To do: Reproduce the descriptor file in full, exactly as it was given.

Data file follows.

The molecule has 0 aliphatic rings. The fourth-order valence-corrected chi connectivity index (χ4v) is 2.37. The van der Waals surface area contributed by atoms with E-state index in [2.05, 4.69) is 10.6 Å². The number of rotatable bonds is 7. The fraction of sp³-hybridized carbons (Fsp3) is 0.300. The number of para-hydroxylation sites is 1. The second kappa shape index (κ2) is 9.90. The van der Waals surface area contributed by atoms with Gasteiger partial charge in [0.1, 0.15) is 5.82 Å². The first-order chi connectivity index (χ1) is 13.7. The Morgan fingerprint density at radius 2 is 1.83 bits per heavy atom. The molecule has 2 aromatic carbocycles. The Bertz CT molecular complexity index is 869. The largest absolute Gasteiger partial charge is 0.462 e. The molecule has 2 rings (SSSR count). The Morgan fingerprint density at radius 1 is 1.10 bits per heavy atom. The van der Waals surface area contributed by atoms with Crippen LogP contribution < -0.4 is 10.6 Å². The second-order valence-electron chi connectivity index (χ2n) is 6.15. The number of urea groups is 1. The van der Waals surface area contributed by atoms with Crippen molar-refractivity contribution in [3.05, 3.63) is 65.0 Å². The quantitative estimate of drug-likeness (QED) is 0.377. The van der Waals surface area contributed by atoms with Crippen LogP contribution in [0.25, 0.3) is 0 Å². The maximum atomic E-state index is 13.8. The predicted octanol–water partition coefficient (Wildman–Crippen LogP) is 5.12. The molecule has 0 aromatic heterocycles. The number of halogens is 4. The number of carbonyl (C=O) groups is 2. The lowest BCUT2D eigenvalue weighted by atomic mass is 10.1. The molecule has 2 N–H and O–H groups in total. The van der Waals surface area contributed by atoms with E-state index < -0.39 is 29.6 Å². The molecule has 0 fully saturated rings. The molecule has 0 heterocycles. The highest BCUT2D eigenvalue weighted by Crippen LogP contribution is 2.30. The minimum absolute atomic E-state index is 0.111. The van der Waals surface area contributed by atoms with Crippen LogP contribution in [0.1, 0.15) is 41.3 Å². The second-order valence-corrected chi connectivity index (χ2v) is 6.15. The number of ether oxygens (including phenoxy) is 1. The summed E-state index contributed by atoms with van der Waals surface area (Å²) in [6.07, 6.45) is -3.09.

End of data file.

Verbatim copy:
The molecule has 0 aliphatic rings. The fourth-order valence-corrected chi connectivity index (χ4v) is 2.37. The van der Waals surface area contributed by atoms with E-state index in [2.05, 4.69) is 10.6 Å². The number of rotatable bonds is 7. The fraction of sp³-hybridized carbons (Fsp3) is 0.300. The number of para-hydroxylation sites is 1. The second kappa shape index (κ2) is 9.90. The van der Waals surface area contributed by atoms with Gasteiger partial charge in [0.1, 0.15) is 5.82 Å². The first-order chi connectivity index (χ1) is 13.7. The Morgan fingerprint density at radius 2 is 1.83 bits per heavy atom. The molecule has 2 aromatic carbocycles. The Bertz CT molecular complexity index is 869. The largest absolute Gasteiger partial charge is 0.462 e. The molecule has 2 rings (SSSR count). The Morgan fingerprint density at radius 1 is 1.10 bits per heavy atom. The van der Waals surface area contributed by atoms with Crippen LogP contribution < -0.4 is 10.6 Å². The second-order valence-electron chi connectivity index (χ2n) is 6.15. The number of urea groups is 1. The van der Waals surface area contributed by atoms with Crippen molar-refractivity contribution in [3.05, 3.63) is 65.0 Å². The quantitative estimate of drug-likeness (QED) is 0.377. The van der Waals surface area contributed by atoms with Crippen LogP contribution in [0.25, 0.3) is 0 Å². The maximum atomic E-state index is 13.8. The predicted octanol–water partition coefficient (Wildman–Crippen LogP) is 5.12. The molecule has 0 aromatic heterocycles. The number of halogens is 4. The number of carbonyl (C=O) groups is 2. The lowest BCUT2D eigenvalue weighted by atomic mass is 10.1. The molecule has 2 N–H and O–H groups in total. The van der Waals surface area contributed by atoms with E-state index < -0.39 is 29.6 Å². The molecule has 0 fully saturated rings. The molecule has 0 heterocycles. The highest BCUT2D eigenvalue weighted by Crippen LogP contribution is 2.30. The minimum absolute atomic E-state index is 0.111. The van der Waals surface area contributed by atoms with Crippen LogP contribution in [0.1, 0.15) is 41.3 Å². The second-order valence-corrected chi connectivity index (χ2v) is 6.15. The number of ether oxygens (including phenoxy) is 1. The summed E-state index contributed by atoms with van der Waals surface area (Å²) in [6.07, 6.45) is -3.09.